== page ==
have great expressions so I know that this is probably gonna happen for a small amount of time or an extended amount of time, maybe. And you're hoping that both of them at one point will be very exaggerated at the same time. Yeah, or mirror each other. That's the other thing we can try and wait for because they both are using the same hand on the straw, so square it up deliberately the two of them next to each other. Two plates, two cups, two blonde children, two straws, two hands, then we wait for both of them to put their mouths on the straw at the same time. Okay. And this is all stuff that both Jen and I are thinking in our heads during the shoot. We are thinking about this ahead of time, through it. Because we're thinking about the pictures we wanna make, we're thinking about the story we wanna tell while we're in the scene. We're not worried about when we get home. And again, sometimes I just like to have an alternative way to look at something just to see could this have worked as well and one thing I think of, potentially with this one is getting super close so it is just hands and lips and mess. Just filling the frame with this without it being a detail photo. Yeah, especially if they're mirrored to each other. Yeah. That would be. Would square it up, definitely. You don't like detail photos? I haven't talked about the bacon shot yet. We'll see when it comes up. I think we have a better example of bacon later. Yeah. We spent a lot of time on looking at this last night. And talking about it. Things you're doing really well, you're squaring up, you left out all your meta data so I can't talk about that. Obviously, she's watching this scene beyond the obvious which is what we push a lot. So with multiple subjects, okay so the action is the boy and the mom cooking something. I don't know what it is. It doesn't really matter. But by opening your eyes up to looking beyond what's in front of you, beyond the obvious, then you notice that the little girl is reaching for I think the phone or something. She's tryin' to get her mom's attention. Yeah or just getting mom's attention. So, that tells me she's tryin' to get mom's attention that it's gonna last longer than a second. What Jen and I thought definitely is that we need more happening here or it needs to be this. But even this, we need a moment of like pouring the flour, there needs to be like, remember I said with hands and feet, even the hands need to have a moment in it. And while this is a really good moment with three subjects in there, we need there to be a moment and it working everyone in there. They need to be supporting the moment. And it's interesting that to know the information that she's tryin' to get her mom's attention because that makes me think, then I'd like to see the mom maybe looking at her or trying to fend her off kind of thing. I do have an example of Tristan's here. Okay. That might fit. Oh, maybe I'm lying. Oh shoot, I didn't save it. Alright nevermind. Should I? Same kind of moment where it was like one kid was comin' from one way and the dad was fending off a kid this way but, there's no point. You can't see it. But anyways, that interaction, so that's the information that, that's good for me to know. How do we emphasize that then? We need to be obvious then. Mom isn't looking at her. Right, we need to read, 'cause we didn't read that she's tryin' to get mom's attention. I just assumed she's tryin' to get the cell phone. So, we need to wait now, push that moment further and hope that she does something that visually is going to tell us that either no, I can't help you right now or she looks at her like, like checking on her or something. We need something a little bit more. So with your voice in my head when I was shooting this, I was thinking about sticking with this environment and I shot a bunch of frames. So there is a moment seconds after where she's just, she knew she was there, she could hear her trying to get her attention. So she scooped, scooped her kid up. Yes. While, trying to help him stir. So would that have been a stronger moment? [Both Instructors] Yes. Okay. (giggling) So that means, it takes awhile. And I get it from the Millionaire Matchmaker. Have you guys ever watched that show? (audience laughing) I've never said this before out loud. (all laughing) I'm surprised you just did. I know. (all laughing) Millionaire Matchmaker if you've never seen it, it's a ridiculous show, but she talks about your picker being off. And I've like moved that over to photography that your picker is off. So in this situation, Felicia, your picker is off. (all laughing) You picked the wrong photo, like, if you have that other photo with more of a struggle with her really parenting two kids at the same time, that obviously is gonna read better. I already know it without even seeing it that that's gonna read better. So, being a good photographer in my opinion is only 50% the pictures you make. The other 50% is being a good editor and the pictures you choose to keep and show. That's huge, yes. Do you have any advice on how to make your picker better? (all giggling) I really love-- Her teeth? Your pickers off? Yeah, I've been saying that for about the past year I guess. Lots of critique and also trying to remove yourself if you can emotionally from it. So sometimes that means, for me, I don't even like to edit through or cull through a shoot until a month later. Where I remove myself and my brain from what I was feeling during the moment. Do you do that too? Yeah, I don't... I hate the idea of coming home from a shoot and looking at your photos right away. Yep. Because you're too fresh and you're, oh this is what happened. I remember this emotion and it's okay for us to be emotionally attached to all the children. I mean that's great, that makes you a good person, a good photographer but it doesn't make you a good picker because then you're like, oh I feel like this was something and you know, a little while later, you might look at it in a year and go, oh that does not look like what I thought at all. And do you have recommendations for seeking out a lot of critique, like, other peers? Yes. Not your Facebook friends that are your family. (all laughing) Don't ask your mom. Don't ask mom. She will love everything. Don't ask your sister, she'll hate everything. So, you wanna maybe build a good network of photographer friends that, all of you I can add if you're not... Is anyone in the advanced? I know, so we have a... It's really good I have an advanced family photography, documentary photography group. It's very small 'cause the modern story telling group shut down 'cause things got a little crazy. (both chuckling) Just a little bit. So with the advanced group, anybody that works with Jen and I, or me individually, or you can apply and if the portfolio's strong enough, I'll let you in. But it's a really good, tight group where there's... I trust the feedback because with all my students, they've been taught by me, so I know we're on the same page. And so we've been getting good critique in there and I'm actually not that active but I oversee it to make sure that ladies don't get crazy in there. 'Cause it's mainly ladies (giggling). Ladies can be crazy sometimes. But no, everyone in that group is really awesome so yeah, it's just a lot of good feedback. You know, I do critique. There's Anna Cooperburg is a great person to get critiqued by. She's amazing. I know Tyler Worken does critiquing. There's quite a few people that do. But it's good to have your portfolio looked at at least once a year by a professional if not more than that. You know, Jen and I are, we're always looking at each other's stuff, you know, when we teach especially, she'll be like why don't you show that stuff more often? (giggling) Yeah. And like I said, for me like, when I picked all the photos... And I feel like I have a fairly good picker. I still didn't trust myself with my portfolio. So I had somebody else do it, but professionals that I really respect their opinion, right? There's two things I wanna say about this too. That the really exciting thing and the annoying thing about photography and pretty much any skill is that you practice a lot and you'll get better. So the more you do it, the more you shoot, the more you show, the more you regret what you've shown, (audience giggling) the better you'll get at it. So with time, you'll start to learn it. The other thing I would say is I really enjoy... If you're a family photographer, you're probably a somewhat of a people person, right? So there are lots of really cute stories that you wanna share. I love telling you stories about kids. You love telling me stories. There needs to be a safe place where you can show maybe a crappy picture and be like oh, look at this really cute thing and let me tell you what happened next and you can say, but you know I didn't get it. Don't show that same person, or don't expect that if they go, oh that's really cute, that that means your photo has nailed it. You might need a place where someone's really harsh and another place where someone is just with you to share in life. Sometimes that can be the same person and sometimes it's separate. I definitely have friends that I just share stories with that I just don't, they're too nice to tell me the truth so I don't expect because they liked it that I should show it. And don't be afraid to critique is great, right? Because, I mean, the more you get critiqued the more someone thinks you can do better. Yeah. If someone's ripping you apart it's a really great thing. Yes. Well, just a comment online just to let you know that this is so, so helpful for people online. Leslie says, "The series of critiques were so helpful "to how to see a scene and make those small "adjustments to make a better picture and see "more than when you are just there in the moment "in front of you. "It's the difference of a snapshot and making "a story telling photo." Yes. And so thank you Leslie, that's exactly what we're saying. One thing I forgot I always preface the critiques and I forgot to do it ahead of time is that critique is not to tell you that you're a good or bad photographer. That's not the point of critique. Ever. And it's not supposed to be personal either and not everyone that offers critique are good at it to be honest. Like, for me, it's taken a long time to be good at it. But you also wanna seek out someone that is decent at critiquing, that you trust and respect their opinion and feedback. Critique is just supposed to help you identify the decisions you're making that are good and the decisions you're making that could be better or just bad so that you can be better in the field next time. That, given a situation that you find yourself in a similar one, you can be like, oh I remember this was not what I was supposed to be doing. So I'm gonna try it again. Because that's why critique is great for all of you. It's almost better watching everybody else's work get critiqued than your own, I think. Because you learn so much just about how to make better pictures without even being personally attached or disheartened if your critique doesn't go the way that you had hoped it would. And it's okay, you know, it's okay to feel emotional the first few times. Just make sure your decisions aren't tied in with those emotions. There's a Magnum photographer, Eli Reed, that I took a class with a couple of years ago and he was doin' a critique of someone who was particularly sensitive of their work. And he's this, you know, this big guy and he was like, "Hey, there's no crying in baseball." (audience giggling) And then he said, "Just kidding, there's lots "of crying in baseball and even more in photography." (all laughing) And that made me feel good. So it's okay but then suck it up later kind of thing. We don't care about the baby, I mean, we care about the baby (audience laughing). The choice was right for this photographer. They knew to focus on the reaction. My issue is I feel like we're shooting at it, when we could be shooting in it. So, I feel like the photographer can get much closer here, get low, kind of use the baby head and hand as a layer where you still can read it and the aperture is a good choice, whoever this is, because a 4.0 when we're doing the layering is gonna be good. So it's not gonna be blobby. I just think the photo is down here and shooting up at this so that we're more deliberate saying, squaring up on her face and we're just saying this, this is what we want you to be looking at. This is what we want you to feel. We really don't care at this point about her and her, like, how she feels. It's all about this and I know that that's what the photographer was trying to say. I just think she could be more deliberate in delivering that as a picture. You wanna insert yourself into it in order for us to see it in the photograph. And so you have to get a lot closer. You do wanna feel like you're a part of, a part of what's happening. Yeah. That's exactly what I would say. The other thing is that hospitals are really messy and you really have to battle all this crap in the background and so the closer you are and the more intent we are on the grandparents the less we're gonna see of the cords and... And one thing that I see that I hate, that is the light switch coming, growing out of her shoulder. Yeah. I hate light switches. So also, my doing that and filling the frame with them, we're using their bodies to block all those awful things behind them. Yeah and you know, you take a picture and you have the light switch. The next picture you're gonna move, you're gonna pay attention, like get your moment and then slightly move around to make it better and hope the moment repeats itself. Yeah, one more thing. This would be shooting in the future. You have this opportunity to shoot in the future in this thing. You see grandma and grandpa are walking into the room, you can assume that they're going to react very strongly to seeing the baby for the first time. Mom does not look like she's planning on getting up, so you can position yourself and you're already there when they get into the scene. And you know where the baby's facing for the most part. Right. Swings are a pain in the booty. If anybody's worked with me, heard me speak, the playground is the bane of my existence. (all giggling) I hate the playground, like a lot. I hate it because I never know what to shoot. I can't really use my 35 I feel like because there's so much crap everywhere. Like there's, in this case, I think it's an at home, I don't even think they're at a playground but swings themselves are my favorite on the playground because I can get some separation. And for one, we feel that, I feel that the composition is off, like, we need to have balance. I don't, what do we need all this space for over here? It's not helping to add to the story. We've got this good layer. This could potentially be a really awesome layer right here coming at you and so the photographer's also pretty brave to be standing that close. (lady chuckling) As they should. Yeah, as they should but this is more compositionally what we need. But now we have to wait for more. For them all to come together and what I really want is for the two of them to sync up so that they're both coming at the camera and then maybe she's focused on behind. Some tricks for with working on the playground in general with swings specifically is I'm always lookin' for the light and if I can backlight them, or side light them, I like to shoot kids from the side swinging. So you can see their up and down and I can usually clean it up by putting them in the empty space in the sky. That's one thing that I try and do with a long lens for me. You could, I'm just seein' this now. You could also shoot down on it. It looks like you can get up by the side of the pole-- Oh yes. Right there and shoot down and that would be more design. But the thing that drives me crazy in this one is that I'd like to see Dad. I see it's Dad. Right now, it just looks like his arm is growing out of her elbow. Do you see that? That's like merging that we, like, is really distracting for us. But it can be changed just like this, that's the good news. Yeah. Just shift a little bit. You move a little. If we go a little bit to the left, then you'll see him. And you'll be shooting a lot to try to get all four subjects because what's the rule that you say, like you quadruple the amount of photos you take? Oh yeah, so for how many subjects are in the photo, you wanna like... So in this case there's four subjects. So how many ever pictures you would make of this you need to multiply that times four to hope that you get one where it all comes together. Yeah, yeah don't be afraid of taking lots of photos. A lot, 'cause you've got a lot more elements that you need to have all their eyes open, to have a good reaction on their face. It's really hard, this is not easy at all. I'm sure you already addressed this but you know you don't need to be afraid of taking a lot of photos as long as you're intentional about what you're taking. Yeah, what do you say? Take more photos less often. Yeah, who says that? I should credit somebody for that. It's somebody in Canada. It's a photographer in Canada, a speaker or older photographer in Canada. Was it David Murray? No it wasn't David Murray. I can't think of it. It's somebody else. (audience laughing) We didn't make it up but Jenna has used this phrase before. Shoot more less often. I think it's David Murray. It is? I think. No, I think it's a Canadian photographer. Okay. We will find out. (audience giggling) Maybe they'll call in. But it's the best, it's my favorite rule. It applies to all the rules that we're teaching. It can go under this hat. More photos less often. So what that means is in the given situation when there's a good moment, you should be making more pictures but stop making pictures just for the sake of taking pictures just for the sake of taking them. Be deliberate about what you're choosing to shoot and then those times that you're being deliberate about shooting, then you wanna shoot through. Yeah, and you will, like Iza mentioned to you earlier, you will learn this through time because you'll look at your contact sheets and you'll go, well that was pointless, it did not need to be there. Yeah. You know, and then the next time you won't. Or hey, I should of, the worst is when you see something that you missed and you should of spent more time in one area. But it's good. That's how you make better pictures later. You've got a question here. Yes. Just a quick follow up on that. So, how do you know then, like is it a gut reaction when you know you have it? Yeah, and then you shoot a little bit past. Shoot past it. Just a little bit past. Always make at least ten, my rule is ten frames past what you think you've got. Just give it a little bit, a little bit more time. It's almost like you wanna, like how good can I get this? You know? You get greedy, right? Yeah. You get really greedy. Wait 'til it's, I exhaust it. Yeah? Basically, until you're exhausting the moment and it's like done. The kids are gone, it's over. Unless you have a donkey pole situation and then if you have a donkey pole then you need to abort the mission and go photograph the donkey pole, okay?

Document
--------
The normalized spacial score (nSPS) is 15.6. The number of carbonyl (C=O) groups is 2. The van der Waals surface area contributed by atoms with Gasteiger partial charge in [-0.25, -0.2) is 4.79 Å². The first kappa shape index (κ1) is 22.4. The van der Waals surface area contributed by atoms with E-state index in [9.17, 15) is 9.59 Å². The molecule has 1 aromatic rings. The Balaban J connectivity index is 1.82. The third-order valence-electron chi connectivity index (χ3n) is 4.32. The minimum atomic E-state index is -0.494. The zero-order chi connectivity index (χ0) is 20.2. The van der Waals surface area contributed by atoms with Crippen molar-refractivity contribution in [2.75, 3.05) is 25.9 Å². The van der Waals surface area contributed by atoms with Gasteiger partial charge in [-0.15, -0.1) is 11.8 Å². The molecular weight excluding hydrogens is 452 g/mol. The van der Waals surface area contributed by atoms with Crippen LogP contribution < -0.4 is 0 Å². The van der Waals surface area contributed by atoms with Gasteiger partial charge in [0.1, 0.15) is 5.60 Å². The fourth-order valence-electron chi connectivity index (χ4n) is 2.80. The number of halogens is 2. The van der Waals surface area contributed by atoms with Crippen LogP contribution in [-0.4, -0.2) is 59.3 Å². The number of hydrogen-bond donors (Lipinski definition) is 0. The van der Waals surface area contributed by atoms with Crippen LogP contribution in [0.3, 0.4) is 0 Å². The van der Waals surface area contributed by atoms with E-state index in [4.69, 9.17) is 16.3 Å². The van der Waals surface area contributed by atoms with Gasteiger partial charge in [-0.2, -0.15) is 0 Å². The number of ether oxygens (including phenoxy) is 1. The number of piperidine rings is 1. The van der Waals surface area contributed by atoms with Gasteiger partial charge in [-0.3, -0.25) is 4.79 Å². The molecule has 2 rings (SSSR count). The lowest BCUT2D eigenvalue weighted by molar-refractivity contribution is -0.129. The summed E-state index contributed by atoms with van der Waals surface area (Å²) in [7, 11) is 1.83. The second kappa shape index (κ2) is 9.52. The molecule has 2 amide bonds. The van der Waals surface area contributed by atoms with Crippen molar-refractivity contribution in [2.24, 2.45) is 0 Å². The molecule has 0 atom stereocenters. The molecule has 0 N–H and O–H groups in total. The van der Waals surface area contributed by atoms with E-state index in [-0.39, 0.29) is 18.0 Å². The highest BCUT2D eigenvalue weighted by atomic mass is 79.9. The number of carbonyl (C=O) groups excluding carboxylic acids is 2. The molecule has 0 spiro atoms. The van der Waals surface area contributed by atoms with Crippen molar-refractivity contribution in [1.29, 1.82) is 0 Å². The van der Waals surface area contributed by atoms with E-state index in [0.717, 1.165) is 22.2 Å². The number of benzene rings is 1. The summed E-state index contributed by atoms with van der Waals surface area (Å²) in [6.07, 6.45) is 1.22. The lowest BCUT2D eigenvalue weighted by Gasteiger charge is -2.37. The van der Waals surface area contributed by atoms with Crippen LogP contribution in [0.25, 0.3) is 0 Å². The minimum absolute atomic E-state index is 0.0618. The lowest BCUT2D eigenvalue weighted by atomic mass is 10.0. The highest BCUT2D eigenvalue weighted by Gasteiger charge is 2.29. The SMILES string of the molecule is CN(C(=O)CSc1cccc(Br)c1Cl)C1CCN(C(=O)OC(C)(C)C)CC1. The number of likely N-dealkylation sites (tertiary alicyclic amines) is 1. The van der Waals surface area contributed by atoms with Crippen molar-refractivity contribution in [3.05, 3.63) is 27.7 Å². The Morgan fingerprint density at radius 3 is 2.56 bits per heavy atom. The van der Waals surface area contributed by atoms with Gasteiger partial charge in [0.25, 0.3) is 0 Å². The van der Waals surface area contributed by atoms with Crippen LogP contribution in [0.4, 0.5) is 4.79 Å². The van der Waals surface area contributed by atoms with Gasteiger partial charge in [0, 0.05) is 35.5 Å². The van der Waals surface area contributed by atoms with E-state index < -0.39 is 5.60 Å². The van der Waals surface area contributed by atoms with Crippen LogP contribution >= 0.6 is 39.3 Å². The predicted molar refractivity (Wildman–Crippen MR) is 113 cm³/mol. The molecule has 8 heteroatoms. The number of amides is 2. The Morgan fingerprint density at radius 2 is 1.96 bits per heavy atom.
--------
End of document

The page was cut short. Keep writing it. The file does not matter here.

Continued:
Class Description